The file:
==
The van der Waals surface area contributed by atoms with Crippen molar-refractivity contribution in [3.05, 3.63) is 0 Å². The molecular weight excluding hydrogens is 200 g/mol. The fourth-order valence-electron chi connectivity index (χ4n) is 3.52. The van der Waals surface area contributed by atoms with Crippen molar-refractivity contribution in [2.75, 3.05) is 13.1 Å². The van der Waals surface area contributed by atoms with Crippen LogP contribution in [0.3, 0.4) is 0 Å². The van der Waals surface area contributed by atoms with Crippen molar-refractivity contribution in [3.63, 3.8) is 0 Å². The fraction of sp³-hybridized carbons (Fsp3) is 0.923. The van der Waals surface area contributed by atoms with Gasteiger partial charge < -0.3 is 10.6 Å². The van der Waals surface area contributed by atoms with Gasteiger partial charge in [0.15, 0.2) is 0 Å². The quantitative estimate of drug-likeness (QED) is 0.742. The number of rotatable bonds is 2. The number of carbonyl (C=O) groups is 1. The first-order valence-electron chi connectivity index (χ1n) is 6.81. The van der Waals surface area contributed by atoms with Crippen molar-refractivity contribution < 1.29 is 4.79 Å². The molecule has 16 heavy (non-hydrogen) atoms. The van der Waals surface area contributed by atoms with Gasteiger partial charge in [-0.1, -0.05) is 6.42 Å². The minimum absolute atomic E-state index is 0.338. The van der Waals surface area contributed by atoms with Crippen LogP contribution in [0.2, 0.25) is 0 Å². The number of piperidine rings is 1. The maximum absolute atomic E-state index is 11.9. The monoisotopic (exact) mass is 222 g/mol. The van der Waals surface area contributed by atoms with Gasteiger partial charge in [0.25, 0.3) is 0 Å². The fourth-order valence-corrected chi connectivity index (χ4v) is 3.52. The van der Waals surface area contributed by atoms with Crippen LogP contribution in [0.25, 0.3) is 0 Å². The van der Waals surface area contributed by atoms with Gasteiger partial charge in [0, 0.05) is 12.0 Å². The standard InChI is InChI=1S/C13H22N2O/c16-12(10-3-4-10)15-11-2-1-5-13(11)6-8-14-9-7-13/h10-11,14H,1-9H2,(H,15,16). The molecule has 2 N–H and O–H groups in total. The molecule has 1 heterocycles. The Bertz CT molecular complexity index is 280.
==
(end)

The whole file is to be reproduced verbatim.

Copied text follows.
The van der Waals surface area contributed by atoms with Crippen molar-refractivity contribution in [3.05, 3.63) is 0 Å². The molecular weight excluding hydrogens is 200 g/mol. The fourth-order valence-electron chi connectivity index (χ4n) is 3.52. The van der Waals surface area contributed by atoms with Crippen molar-refractivity contribution in [2.75, 3.05) is 13.1 Å². The van der Waals surface area contributed by atoms with Crippen LogP contribution in [0.3, 0.4) is 0 Å². The van der Waals surface area contributed by atoms with Crippen molar-refractivity contribution in [3.63, 3.8) is 0 Å². The fraction of sp³-hybridized carbons (Fsp3) is 0.923. The van der Waals surface area contributed by atoms with Gasteiger partial charge < -0.3 is 10.6 Å². The van der Waals surface area contributed by atoms with Gasteiger partial charge in [0.15, 0.2) is 0 Å². The quantitative estimate of drug-likeness (QED) is 0.742. The number of rotatable bonds is 2. The number of carbonyl (C=O) groups is 1. The first-order valence-electron chi connectivity index (χ1n) is 6.81. The van der Waals surface area contributed by atoms with Crippen molar-refractivity contribution < 1.29 is 4.79 Å². The molecule has 16 heavy (non-hydrogen) atoms. The van der Waals surface area contributed by atoms with Gasteiger partial charge in [-0.1, -0.05) is 6.42 Å². The minimum absolute atomic E-state index is 0.338. The van der Waals surface area contributed by atoms with Crippen LogP contribution in [0.2, 0.25) is 0 Å². The number of piperidine rings is 1. The maximum absolute atomic E-state index is 11.9. The monoisotopic (exact) mass is 222 g/mol. The van der Waals surface area contributed by atoms with Gasteiger partial charge in [0.25, 0.3) is 0 Å². The fourth-order valence-corrected chi connectivity index (χ4v) is 3.52. The van der Waals surface area contributed by atoms with Crippen LogP contribution in [0.25, 0.3) is 0 Å². The van der Waals surface area contributed by atoms with Gasteiger partial charge in [0, 0.05) is 12.0 Å². The standard InChI is InChI=1S/C13H22N2O/c16-12(10-3-4-10)15-11-2-1-5-13(11)6-8-14-9-7-13/h10-11,14H,1-9H2,(H,15,16). The molecule has 2 N–H and O–H groups in total. The molecule has 1 heterocycles. The Bertz CT molecular complexity index is 280.